Sunday, October 30, 2011

Trick or Treat!

No Left Turns

Students of FBI history may remember No Left Turns, a book written years ago by former agent Joseph L. Schott. Mr. Schott disclosed (among other things) that the late J. Edgar Hoover apparently ordered his drivers never to make left turns. Was this directive a common sense one to prevent delays -- the same reason UPS drivers are supposedly told to avoid left-turns -- or an unconsciously partisan mandate? Readers could only guess and chuckle.

No laughs here in Alexandria, however. The City is currently proposing a similar restriction regarding Washington Street during rush hour traffic. There are already many intersections on Washington Street where left turns are forbidden during peak morning and afternoon rush hours. But because of complaints about accidents involving left-turning vehicles, T&ES is proposing that the remaining unregulated intersections -- including a number in our neighborhood -- be closed off as well.

This means that south-bound vehicles needing to turn left to enter Old Town against north-bound traffic in the morning will be forced instead to take a series of right and left turns through our neighborhood (utilizing N. Columbus Street) to cross Washington Street. The reverse situation will prevail at evening rush hour, when north-bound motorisst seeking to turn left into our neighborhood will have to make a series of right and left turns through Old Town to cross Washington and enter our community.

At the last community meeting on this proposal, Old Town and Parker-Gray leaders reacted strongly against this proposal, which will have a potential negative impact on residential streets paralleling Washington Street not to mention Alexandria businesses, which have plenty to contend with already.

T&ES officials admitted that although accidents at these intersections were significantly more frequent than at similar intersections locations around town, the accident rate has not been increasing nor have there been fatalities. So what's the rush?

A final community meeting to discuss the proposal will be held on Thursday, November 10, 2011, at 7:00 p.m., City Hall Sister Cities Room 1101. There will be a short presentation by staff summarizing the safety study and proposed staff recommendations, followed by a comment and question and answer period. The staff presentation will be similar in nature to the presentation given at each of the two previous stakeholder meetings.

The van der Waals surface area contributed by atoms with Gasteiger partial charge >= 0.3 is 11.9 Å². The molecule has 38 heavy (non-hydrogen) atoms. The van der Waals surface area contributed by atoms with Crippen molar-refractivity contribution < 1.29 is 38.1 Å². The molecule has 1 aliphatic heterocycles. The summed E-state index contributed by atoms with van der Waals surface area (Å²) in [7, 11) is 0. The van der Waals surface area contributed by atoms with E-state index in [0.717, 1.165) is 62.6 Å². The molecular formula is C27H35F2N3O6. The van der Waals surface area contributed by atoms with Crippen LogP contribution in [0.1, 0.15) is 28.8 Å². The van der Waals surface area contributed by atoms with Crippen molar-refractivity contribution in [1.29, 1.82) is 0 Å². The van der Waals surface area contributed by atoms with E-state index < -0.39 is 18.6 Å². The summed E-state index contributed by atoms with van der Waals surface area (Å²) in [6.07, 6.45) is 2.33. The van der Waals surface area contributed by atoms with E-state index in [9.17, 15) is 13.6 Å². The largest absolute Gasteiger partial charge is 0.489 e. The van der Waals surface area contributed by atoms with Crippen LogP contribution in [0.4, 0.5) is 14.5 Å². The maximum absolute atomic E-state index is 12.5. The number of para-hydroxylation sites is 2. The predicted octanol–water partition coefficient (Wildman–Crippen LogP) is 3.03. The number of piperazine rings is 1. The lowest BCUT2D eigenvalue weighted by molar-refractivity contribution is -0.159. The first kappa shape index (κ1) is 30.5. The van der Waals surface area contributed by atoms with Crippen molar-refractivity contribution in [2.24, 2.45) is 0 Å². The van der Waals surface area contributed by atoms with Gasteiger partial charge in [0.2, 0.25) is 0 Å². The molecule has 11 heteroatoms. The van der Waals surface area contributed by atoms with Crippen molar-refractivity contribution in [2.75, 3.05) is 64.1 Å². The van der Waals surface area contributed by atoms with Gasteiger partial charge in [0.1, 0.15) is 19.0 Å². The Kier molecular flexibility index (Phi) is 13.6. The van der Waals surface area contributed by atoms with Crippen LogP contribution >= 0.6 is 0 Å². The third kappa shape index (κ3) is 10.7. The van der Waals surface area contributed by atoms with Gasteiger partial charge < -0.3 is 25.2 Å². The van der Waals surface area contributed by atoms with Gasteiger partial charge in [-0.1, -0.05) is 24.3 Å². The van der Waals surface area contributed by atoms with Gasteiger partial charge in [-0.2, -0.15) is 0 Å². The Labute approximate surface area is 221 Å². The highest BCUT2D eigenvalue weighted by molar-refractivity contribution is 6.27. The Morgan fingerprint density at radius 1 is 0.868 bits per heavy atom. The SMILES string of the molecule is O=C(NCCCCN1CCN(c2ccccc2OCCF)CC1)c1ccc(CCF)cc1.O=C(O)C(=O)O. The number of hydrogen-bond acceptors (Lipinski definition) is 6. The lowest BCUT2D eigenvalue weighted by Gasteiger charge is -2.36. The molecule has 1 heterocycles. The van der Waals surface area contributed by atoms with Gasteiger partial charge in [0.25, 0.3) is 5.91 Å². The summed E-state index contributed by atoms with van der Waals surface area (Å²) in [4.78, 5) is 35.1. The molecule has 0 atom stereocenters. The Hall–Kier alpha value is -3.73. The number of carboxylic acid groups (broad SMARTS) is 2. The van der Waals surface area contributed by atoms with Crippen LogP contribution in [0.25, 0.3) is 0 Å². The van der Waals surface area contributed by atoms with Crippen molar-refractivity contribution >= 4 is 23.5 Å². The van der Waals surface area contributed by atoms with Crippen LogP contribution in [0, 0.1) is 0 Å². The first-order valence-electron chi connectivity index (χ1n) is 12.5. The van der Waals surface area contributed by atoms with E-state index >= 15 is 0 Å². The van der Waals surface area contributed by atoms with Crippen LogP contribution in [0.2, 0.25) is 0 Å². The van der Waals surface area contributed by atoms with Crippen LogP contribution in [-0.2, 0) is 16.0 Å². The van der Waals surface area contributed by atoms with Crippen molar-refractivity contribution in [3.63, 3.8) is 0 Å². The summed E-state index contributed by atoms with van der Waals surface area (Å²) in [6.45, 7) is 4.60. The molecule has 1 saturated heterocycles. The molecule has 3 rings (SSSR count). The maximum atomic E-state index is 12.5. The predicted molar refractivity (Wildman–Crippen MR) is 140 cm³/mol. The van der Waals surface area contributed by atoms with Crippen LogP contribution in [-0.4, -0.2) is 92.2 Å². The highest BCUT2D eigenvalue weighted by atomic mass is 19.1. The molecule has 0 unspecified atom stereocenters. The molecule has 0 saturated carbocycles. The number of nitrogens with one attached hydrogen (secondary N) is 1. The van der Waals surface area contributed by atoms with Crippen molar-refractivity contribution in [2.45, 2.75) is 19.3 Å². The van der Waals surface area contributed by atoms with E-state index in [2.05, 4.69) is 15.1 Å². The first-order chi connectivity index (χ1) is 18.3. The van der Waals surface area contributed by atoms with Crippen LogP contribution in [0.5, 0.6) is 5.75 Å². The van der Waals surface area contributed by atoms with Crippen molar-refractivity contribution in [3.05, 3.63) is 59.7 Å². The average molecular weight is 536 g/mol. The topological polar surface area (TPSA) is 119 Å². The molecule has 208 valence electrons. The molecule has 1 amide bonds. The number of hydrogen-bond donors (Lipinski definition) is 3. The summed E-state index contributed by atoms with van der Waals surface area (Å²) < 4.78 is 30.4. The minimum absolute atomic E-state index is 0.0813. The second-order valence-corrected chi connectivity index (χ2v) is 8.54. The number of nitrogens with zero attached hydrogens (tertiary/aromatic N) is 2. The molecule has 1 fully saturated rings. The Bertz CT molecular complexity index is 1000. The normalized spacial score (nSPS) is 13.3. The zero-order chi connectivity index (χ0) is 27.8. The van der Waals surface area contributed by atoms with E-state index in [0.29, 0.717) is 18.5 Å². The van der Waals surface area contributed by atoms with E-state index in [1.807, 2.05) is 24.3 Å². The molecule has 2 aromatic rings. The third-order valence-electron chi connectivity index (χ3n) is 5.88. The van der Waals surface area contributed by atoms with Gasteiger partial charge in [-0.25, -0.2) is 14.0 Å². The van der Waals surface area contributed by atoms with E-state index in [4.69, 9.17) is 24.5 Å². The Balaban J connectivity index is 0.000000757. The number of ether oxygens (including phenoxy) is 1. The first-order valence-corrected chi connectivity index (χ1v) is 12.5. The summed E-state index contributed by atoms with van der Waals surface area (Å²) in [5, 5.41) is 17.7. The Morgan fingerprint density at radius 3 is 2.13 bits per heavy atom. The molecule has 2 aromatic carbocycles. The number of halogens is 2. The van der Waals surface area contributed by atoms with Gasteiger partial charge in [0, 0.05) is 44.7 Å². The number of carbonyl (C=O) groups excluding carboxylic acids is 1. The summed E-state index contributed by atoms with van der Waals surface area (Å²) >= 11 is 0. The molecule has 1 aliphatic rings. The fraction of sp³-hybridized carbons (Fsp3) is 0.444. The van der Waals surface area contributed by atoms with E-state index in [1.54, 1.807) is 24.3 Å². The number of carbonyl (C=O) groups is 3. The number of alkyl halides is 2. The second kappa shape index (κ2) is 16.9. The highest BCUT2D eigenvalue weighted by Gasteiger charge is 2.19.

Based on input from the community meeting, T&ES staff say they anticipate bringing proposed recommendations forward to the Traffic and Parking Board for a vote at the November 28, 2011, board meeting.


Saved ... by the Bhel Puri

One of the Growler's favorite local eateries has long been Bombay Curry Company, located on upper Mt. Vernon Avenue in Del Ray. The tandoori-craving Cranky One has been anxious lately because earlier this year the popular Del Ray restaurant revealed plans to close in December due to the upcoming redevelopment of the Calvert complex where it is located.

Fortunately, the owners have just announced they have acquired a new home, located a little further down the Avenue at 2607 Mt Vernon.

This address has a particularly interesting tie to Parker-Gray: it was owned until recently by real estate speculator Nathan Carter, whose rental properties here in this community were the source of ongoing police and code enforcement activity, not to mention homeowner angst. It was a Carter family member along with investor James Turner who acquired the American Legion building at 224 N. Fayette and then flipped it to developer William Cromley.

Most of Mr. Carter's properties in Parker-Gray, where he once housed a pipeline of ex-inmates supplied by the City's corrections department, have been foreclosed in the last few years.

A for sale sign hung on the Mt. Vernon Avenue building briefly this fall, but the City's real estate assessment database code for the sale of this property -- MB -- indicates it may have been a deed in lieu of foreclosure to NVR Real Estate Management, which in turn sold the property to Bombay Curry. A list of 2011 delinquent property tax payments shows Mr. Carter owed back some $3,600 in back taxes as well.

When the American Legion post was moved, the remaining members shifted to 2607 Mt. Vernon Avenue, where the wooden sign from the old Fayette Street property indicated they were now housed. The word on the street was that City officials studiously ignored the fact that the building was not zoned or approved for public assemblies.

No word on where the last of the Legionnaires will relocate again.


Sign of the Times?

The Monarch project on N. Henry and Oronoco Streets, which mistimed the market and ending up going rental when the real estate bubble crashed a few years ago, has now been redubbed "The Henry" and is once again offering condo units for sale. A "grand opening" was held yesterday, with prices listed "from the low 300's."

Given the continued depression in the condo market which has been predicted to last for years, is this change in direction an isolated event? Or does it hold out hope for the Erkiletian and Madison projects, both of which were condominiums in the conceptual stages but broke ground in the last two years as apartment complexes?

More Signs of the Times?

The Growler was walking the dogs the other day and noticed signs indicating that a neighborhood institution, the venerable black-owned Lewis Funeral Home on N. Patrick Street, has shut its doors, apparently forever.